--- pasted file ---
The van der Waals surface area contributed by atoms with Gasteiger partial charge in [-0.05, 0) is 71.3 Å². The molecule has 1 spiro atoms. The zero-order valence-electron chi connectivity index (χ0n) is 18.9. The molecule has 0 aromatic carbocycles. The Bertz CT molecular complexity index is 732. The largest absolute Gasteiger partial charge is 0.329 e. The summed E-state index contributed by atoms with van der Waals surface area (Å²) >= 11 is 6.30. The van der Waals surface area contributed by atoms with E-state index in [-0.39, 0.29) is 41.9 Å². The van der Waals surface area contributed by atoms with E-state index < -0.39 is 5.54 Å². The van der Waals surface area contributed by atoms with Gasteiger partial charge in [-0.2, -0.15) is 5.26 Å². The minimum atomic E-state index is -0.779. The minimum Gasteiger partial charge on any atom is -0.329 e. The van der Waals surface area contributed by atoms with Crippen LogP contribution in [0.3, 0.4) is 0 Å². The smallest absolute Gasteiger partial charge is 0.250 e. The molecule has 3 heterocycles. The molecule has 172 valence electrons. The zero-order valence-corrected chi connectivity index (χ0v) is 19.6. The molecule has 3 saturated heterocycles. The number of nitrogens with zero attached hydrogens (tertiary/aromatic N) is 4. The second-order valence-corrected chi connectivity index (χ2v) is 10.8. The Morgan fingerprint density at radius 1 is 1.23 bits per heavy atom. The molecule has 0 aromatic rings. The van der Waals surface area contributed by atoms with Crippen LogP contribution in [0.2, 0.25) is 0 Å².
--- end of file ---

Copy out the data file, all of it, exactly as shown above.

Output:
The van der Waals surface area contributed by atoms with Gasteiger partial charge in [-0.05, 0) is 71.3 Å². The molecule has 1 spiro atoms. The zero-order valence-electron chi connectivity index (χ0n) is 18.9. The molecule has 0 aromatic carbocycles. The Bertz CT molecular complexity index is 732. The largest absolute Gasteiger partial charge is 0.329 e. The summed E-state index contributed by atoms with van der Waals surface area (Å²) >= 11 is 6.30. The van der Waals surface area contributed by atoms with E-state index in [-0.39, 0.29) is 41.9 Å². The van der Waals surface area contributed by atoms with E-state index < -0.39 is 5.54 Å². The van der Waals surface area contributed by atoms with Gasteiger partial charge in [-0.2, -0.15) is 5.26 Å². The minimum atomic E-state index is -0.779. The minimum Gasteiger partial charge on any atom is -0.329 e. The van der Waals surface area contributed by atoms with Crippen LogP contribution in [0.3, 0.4) is 0 Å². The smallest absolute Gasteiger partial charge is 0.250 e. The molecule has 3 heterocycles. The molecule has 172 valence electrons. The zero-order valence-corrected chi connectivity index (χ0v) is 19.6. The molecule has 3 saturated heterocycles. The number of nitrogens with zero attached hydrogens (tertiary/aromatic N) is 4. The second-order valence-corrected chi connectivity index (χ2v) is 10.8. The Morgan fingerprint density at radius 1 is 1.23 bits per heavy atom. The molecule has 0 aromatic rings. The van der Waals surface area contributed by atoms with Crippen LogP contribution in [0.2, 0.25) is 0 Å².